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Ignore The Judiciary's Bail Plea

EDITOR, The Tribune.

JUSTICE Stephen Isaacs’ call (at the ceremony opening the legal year) for amendments to the Bail Act to return to magistrates the discretion to grant bail to violent criminal offenders should be respectfully treated for what it is: the (wrong) opinion of a spokesman for an interest group. It should not be taken as having any special legitimacy, not least as against the opinion of any other resident of a country where violent crime is far too high largely because of failures of the judiciary.

Judges occupy a unique place in our society in terms of their ability to influence norms throughout the society. While we have many fine and competent judges (such as Dame Anita Allen and many others), as a whole the criminal bench (magistracy included) has failed us miserably in terms of sentencing and decisions over bail. This has led not only to countless individual tragedies (people killed, robbed and raped by individuals out on bail) but has undermined the country’s orderly development in many ways. Many areas of New Providence are commercial dead zones after dusk thanks to the prevalence of repeat offenders and people wearing ankle bracelets. These are places where judges and magistrates do not live.

Far from returning to magistrates their discretion over bail, what our politicians should be doing is examining ways to remove from all judges any discretion to grant bail in any offence involving firearms or violence against the person. This may involve a constitutional referendum, although parliamentary/executive control over judicial behaviour is certainly achievable by other means.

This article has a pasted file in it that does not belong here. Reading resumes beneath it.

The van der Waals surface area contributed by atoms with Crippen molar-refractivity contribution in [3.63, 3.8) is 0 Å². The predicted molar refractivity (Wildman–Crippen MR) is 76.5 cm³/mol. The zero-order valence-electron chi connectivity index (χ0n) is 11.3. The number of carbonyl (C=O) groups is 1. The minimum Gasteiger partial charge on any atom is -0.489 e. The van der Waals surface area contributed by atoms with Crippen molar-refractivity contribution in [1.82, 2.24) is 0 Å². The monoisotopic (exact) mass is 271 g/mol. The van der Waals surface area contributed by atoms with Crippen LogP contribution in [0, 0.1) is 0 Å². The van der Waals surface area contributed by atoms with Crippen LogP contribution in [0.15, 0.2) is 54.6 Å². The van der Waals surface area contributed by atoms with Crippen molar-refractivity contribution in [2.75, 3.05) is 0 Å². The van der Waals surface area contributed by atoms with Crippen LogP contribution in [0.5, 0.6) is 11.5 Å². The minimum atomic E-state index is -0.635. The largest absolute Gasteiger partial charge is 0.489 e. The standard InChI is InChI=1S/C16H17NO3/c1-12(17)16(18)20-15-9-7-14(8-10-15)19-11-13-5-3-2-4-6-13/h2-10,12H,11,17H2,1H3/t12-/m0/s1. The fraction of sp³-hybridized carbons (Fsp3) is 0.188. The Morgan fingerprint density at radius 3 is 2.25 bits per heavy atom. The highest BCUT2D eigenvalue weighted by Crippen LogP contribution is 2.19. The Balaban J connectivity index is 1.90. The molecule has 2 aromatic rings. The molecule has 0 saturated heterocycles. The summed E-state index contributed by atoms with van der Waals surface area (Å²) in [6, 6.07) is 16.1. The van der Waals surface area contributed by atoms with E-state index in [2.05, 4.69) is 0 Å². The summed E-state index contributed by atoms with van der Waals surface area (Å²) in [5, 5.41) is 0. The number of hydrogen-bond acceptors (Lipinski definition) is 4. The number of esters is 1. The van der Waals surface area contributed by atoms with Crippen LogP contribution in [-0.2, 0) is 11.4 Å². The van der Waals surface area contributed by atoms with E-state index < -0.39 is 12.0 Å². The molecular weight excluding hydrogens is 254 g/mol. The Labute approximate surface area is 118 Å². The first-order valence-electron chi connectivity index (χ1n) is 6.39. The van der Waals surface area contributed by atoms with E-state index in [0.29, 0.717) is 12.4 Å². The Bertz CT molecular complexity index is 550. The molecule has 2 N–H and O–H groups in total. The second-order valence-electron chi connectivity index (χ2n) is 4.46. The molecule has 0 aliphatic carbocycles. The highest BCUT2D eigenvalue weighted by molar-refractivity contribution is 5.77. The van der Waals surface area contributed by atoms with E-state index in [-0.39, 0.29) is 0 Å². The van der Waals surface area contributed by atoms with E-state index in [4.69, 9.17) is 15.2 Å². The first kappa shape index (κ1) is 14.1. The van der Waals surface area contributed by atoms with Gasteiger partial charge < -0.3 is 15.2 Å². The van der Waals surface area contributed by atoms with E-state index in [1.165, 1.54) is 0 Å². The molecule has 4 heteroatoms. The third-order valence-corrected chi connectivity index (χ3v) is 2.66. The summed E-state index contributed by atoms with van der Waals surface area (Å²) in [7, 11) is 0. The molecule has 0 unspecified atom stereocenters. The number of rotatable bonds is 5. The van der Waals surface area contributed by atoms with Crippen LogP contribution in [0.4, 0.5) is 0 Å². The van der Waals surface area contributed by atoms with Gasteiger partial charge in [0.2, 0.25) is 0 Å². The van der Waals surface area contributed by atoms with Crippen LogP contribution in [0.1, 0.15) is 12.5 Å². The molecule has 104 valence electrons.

The first thing we need is for our politicians (and Bahamians generally) to understand that the judiciary has no automatic right to influence public policy over these issues. And it has neither an immunity from criticism nor a right to deference from the public.

Thanks to past instances of our politicians’ deference to judicial opinions, sentences for violent crimes in The Bahamas are often absurdly light. A few years ago, Mr Ingraham’s government backed away from a measly four-year minimum sentence for illegal firearm possession in the face of Judicial pressure (Cayman, Bermuda and the UK all have 15 year minimum sentences). Magistrates were given discretion instead.

The result has been atrocious. In a country where armed robbery occurs with casual frequency and gunfire is heard all night in some neighborhoods, people are routinely sentenced to nine months or a few years for possession of illegal firearms. By comparison, the norm in our region is 10 to 20 years, even (or perhaps especially) in countries with far lower gun crime levels, and hence far less compelling need for sentencing aimed at having a normative effect.

Politicians who are serious about this country’s development should by now recognise when it is time to thank the judiciary for its sage advice – then flatly reject it.

ANDREW ALLEN

Nassau,

January 12, 2018.

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